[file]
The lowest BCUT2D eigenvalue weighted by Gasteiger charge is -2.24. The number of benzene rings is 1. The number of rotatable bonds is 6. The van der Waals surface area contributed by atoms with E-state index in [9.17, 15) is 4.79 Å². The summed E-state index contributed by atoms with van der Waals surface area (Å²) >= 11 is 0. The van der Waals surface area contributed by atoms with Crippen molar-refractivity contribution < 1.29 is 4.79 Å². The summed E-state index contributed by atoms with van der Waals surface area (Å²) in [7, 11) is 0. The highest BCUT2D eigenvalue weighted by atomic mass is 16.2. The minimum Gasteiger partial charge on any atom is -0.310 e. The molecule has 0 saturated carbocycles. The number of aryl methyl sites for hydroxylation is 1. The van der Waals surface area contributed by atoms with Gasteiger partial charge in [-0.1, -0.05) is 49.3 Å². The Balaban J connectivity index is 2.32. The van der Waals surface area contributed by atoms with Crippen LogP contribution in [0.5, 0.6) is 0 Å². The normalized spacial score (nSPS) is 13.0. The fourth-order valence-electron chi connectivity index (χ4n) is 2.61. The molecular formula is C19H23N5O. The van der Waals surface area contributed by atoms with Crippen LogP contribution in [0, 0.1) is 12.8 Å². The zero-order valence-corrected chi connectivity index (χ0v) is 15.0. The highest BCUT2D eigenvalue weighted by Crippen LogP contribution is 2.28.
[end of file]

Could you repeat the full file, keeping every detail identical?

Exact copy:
The lowest BCUT2D eigenvalue weighted by Gasteiger charge is -2.24. The number of benzene rings is 1. The number of rotatable bonds is 6. The van der Waals surface area contributed by atoms with E-state index in [9.17, 15) is 4.79 Å². The summed E-state index contributed by atoms with van der Waals surface area (Å²) >= 11 is 0. The van der Waals surface area contributed by atoms with Crippen molar-refractivity contribution < 1.29 is 4.79 Å². The summed E-state index contributed by atoms with van der Waals surface area (Å²) in [7, 11) is 0. The highest BCUT2D eigenvalue weighted by atomic mass is 16.2. The minimum Gasteiger partial charge on any atom is -0.310 e. The molecule has 0 saturated carbocycles. The number of aryl methyl sites for hydroxylation is 1. The van der Waals surface area contributed by atoms with Gasteiger partial charge in [-0.1, -0.05) is 49.3 Å². The Balaban J connectivity index is 2.32. The van der Waals surface area contributed by atoms with Crippen LogP contribution in [0.5, 0.6) is 0 Å². The normalized spacial score (nSPS) is 13.0. The fourth-order valence-electron chi connectivity index (χ4n) is 2.61. The molecular formula is C19H23N5O. The van der Waals surface area contributed by atoms with Crippen LogP contribution in [0, 0.1) is 12.8 Å². The zero-order valence-corrected chi connectivity index (χ0v) is 15.0. The highest BCUT2D eigenvalue weighted by Crippen LogP contribution is 2.28.